BRIEF DESCRIPTION OF THE DRAWINGS

FIG. 1 is a perspective view of a typical section of ductwork for heating or air conditioning illustrating one arrangement of the measuring and reference resistors of the present invention;

FIG. 2 is an enlarged cross-sectional view of the flow cell of the present invention which encompasses a measuring resistor, taken along line 2--2 of FIG. 1;

FIG. 3 is an end view of the flow cell of the present invention, illustrated without the screen to smooth turbulent airflow;

FIG. 4 is an enlarged cross-sectional view of the reference cell of the present invention which encompasses the reference resistor, taken along line 4--4 of FIG. 1;

FIG. 5 is a graphic representation of the resistance versus airflow characteristics of a thermally sensitive electrical resistor, illustrating the varying characteristics at different temperatures;

FIG. 6 is an electrical circuit diagram of one suitable circuit in accordance with the principles of the present invention, depicted with only one measuring resistor;

FIG. 7 is a schematic electrical circuit illustrating an arrangement for a network of measuring resistors to obtain an average of the effects of airflow in the conduit; and

FIG. 8 is a schematic representation illustrating the interrelationship among the signals for VM and VR, the circuitry for producing an electrical signal representing VAF and the microprocessor for processing the signals for calculating velocity of air flow and for presenting the results.

DETAILED DESCRIPTION

While this invention is satisfied by embodiments in 5 many different forms, there is shown in the drawings and will herein be described in detail a preferred embodiment of the invention, with the understanding that the present disclosure is to be considered as exemplary of the principles of the invention and is not intended to limit the invention to the embodiment illustrated. The scope of the invention will be measured by the appended claims and their equivalents.

Adverting to the drawings and FIG. 1 in particular, there is illustrated a fluid movement conduit 10. This conduit, for example, may be a section of ductwork commonly known and available for heating or air conditioning purposes. Air is caused to flow through conduit 10 in the direction of the arrows illustrated in FIG. 1. A pump, blower or the like (not shown) generally is provided in a central location to cause air to flow through the conduit.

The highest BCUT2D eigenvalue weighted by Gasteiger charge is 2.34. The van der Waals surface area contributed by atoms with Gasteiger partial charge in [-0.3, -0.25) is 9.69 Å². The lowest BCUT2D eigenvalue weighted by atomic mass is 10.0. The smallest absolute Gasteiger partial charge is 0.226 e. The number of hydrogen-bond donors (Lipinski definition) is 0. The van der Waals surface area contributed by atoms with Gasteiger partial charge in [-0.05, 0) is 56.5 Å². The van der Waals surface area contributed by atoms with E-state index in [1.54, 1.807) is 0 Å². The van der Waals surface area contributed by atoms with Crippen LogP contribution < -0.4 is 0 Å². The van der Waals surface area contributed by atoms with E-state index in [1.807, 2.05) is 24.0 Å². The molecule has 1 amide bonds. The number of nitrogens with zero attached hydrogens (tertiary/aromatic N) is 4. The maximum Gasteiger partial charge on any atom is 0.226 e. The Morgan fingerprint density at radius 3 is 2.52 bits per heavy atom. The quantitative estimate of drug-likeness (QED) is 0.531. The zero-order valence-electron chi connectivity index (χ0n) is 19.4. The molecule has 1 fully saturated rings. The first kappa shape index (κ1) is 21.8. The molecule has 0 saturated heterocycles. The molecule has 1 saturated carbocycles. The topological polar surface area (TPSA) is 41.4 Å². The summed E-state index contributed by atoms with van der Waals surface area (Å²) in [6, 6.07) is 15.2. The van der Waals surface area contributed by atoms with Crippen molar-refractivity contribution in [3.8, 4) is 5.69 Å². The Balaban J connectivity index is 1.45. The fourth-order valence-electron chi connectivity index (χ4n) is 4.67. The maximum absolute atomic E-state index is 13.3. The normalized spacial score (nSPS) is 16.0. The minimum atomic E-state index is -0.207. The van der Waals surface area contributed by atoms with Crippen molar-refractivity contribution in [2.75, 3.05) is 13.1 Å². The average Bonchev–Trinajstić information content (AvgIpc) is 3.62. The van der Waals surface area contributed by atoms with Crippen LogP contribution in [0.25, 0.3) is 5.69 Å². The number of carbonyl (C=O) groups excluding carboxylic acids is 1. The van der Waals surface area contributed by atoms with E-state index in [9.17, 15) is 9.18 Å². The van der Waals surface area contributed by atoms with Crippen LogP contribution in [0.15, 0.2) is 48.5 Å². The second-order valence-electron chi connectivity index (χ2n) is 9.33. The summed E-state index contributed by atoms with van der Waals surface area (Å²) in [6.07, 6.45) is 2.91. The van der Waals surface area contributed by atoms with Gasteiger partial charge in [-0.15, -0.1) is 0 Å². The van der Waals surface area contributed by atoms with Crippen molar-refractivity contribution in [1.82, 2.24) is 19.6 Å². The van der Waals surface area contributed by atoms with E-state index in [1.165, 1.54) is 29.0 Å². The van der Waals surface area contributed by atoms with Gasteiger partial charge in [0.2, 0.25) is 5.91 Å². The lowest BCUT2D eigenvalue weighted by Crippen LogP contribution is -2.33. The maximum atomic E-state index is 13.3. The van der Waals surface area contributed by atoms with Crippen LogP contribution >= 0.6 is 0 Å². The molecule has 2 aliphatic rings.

In order to accurately measure the airflow through the conduit, the preferred embodiment of the present invention includes a plurality of flow cells 12, each of which includes a measuring resistor, and a reference cell 14. It can be seen in FIG. 1 that conduit 10 has been divided into four compartments by virtue of a vertical plate 15 and a horizontal plate 16. Two of flow cells 12 are mounted on the vertical plate, in different locations, while the other two flow cells are mounted in different locations along one of the walls of the conduit. Brackets 18 are provided to maintain the flow cells and the reference cell in position within the conduit. By dividing the cross-sectional plane of conduit 10 into four compartments, airflow can be measured at four different places so that the average airflow can be determined. It is understood that the inclusion of four flow cells for measuring purposes is merely suggestive of one embodiment of the present invention, and that there may be fewer or greater numbers of flow cells for airflow measurement. In fact, the principles of the present invention are satisfied by the inclusion of only one flow cell with a measuring resistor along with one reference cell with a reference resistor.

While it is preferred to include reference cell 14 inside conduit 10 as illustrated in FIG. 1, it is also feasible to mount reference cell 14 outside of the conduit. Of course, if the reference cell is outside of conduit 10, it will be sensing ambient air conditions which are different from the ambient air conditions inside the conduit when air is flowing therethrough. Therefore, since ambient air conditions affect the measurement of airflow, it is preferred to position the reference cell within the air flowing inside the conduit.

Turning now to FIGS. 2 and 3, the details of flow cell 12 are illustrated. Flow cell 12 preferably includes a cylindrically shaped flow tube 20 oriented within conduit 10 so that air may flow into a first open end 21 and out of a second open end 22. A thermally sensitive electrical resistor 24, such as a thermistor, is mounted within flow tube 20 by virtue of two electrically conductive supports 25 and 26, respectively. These electrically conductive supports are held in position by an insulating support 28. Electrical lead wires 29 and 30 are connected to electrically conducted supports 25 and 26, respectively. Two open-mesh, screen members 31 and 32 with a plurality of openings 33 therethrough are included across the cross-sectional plane of flow tube 20. Screen 31 is positioned upstream of resistor 24, whereas screen 32 is positioned downstream of the resistor. The open-mesh nature of the screens disrupt the airflow through flow tube 20 thereby reducing the turbulence of air passing over thermally sensitive element 24. It can be seen that resistor 24 is placed directly in the airflow moving through conduit 10 so that once heated, the cooling effects of air will be perceived on the resistor. Since resistor 24 is preferably a thermistor, a change in electrical resistance will result as the temperature of the thermistor changes. As will be explained hereinafter, this change of resistance can be related to the airflow or velocity of air through the conduit.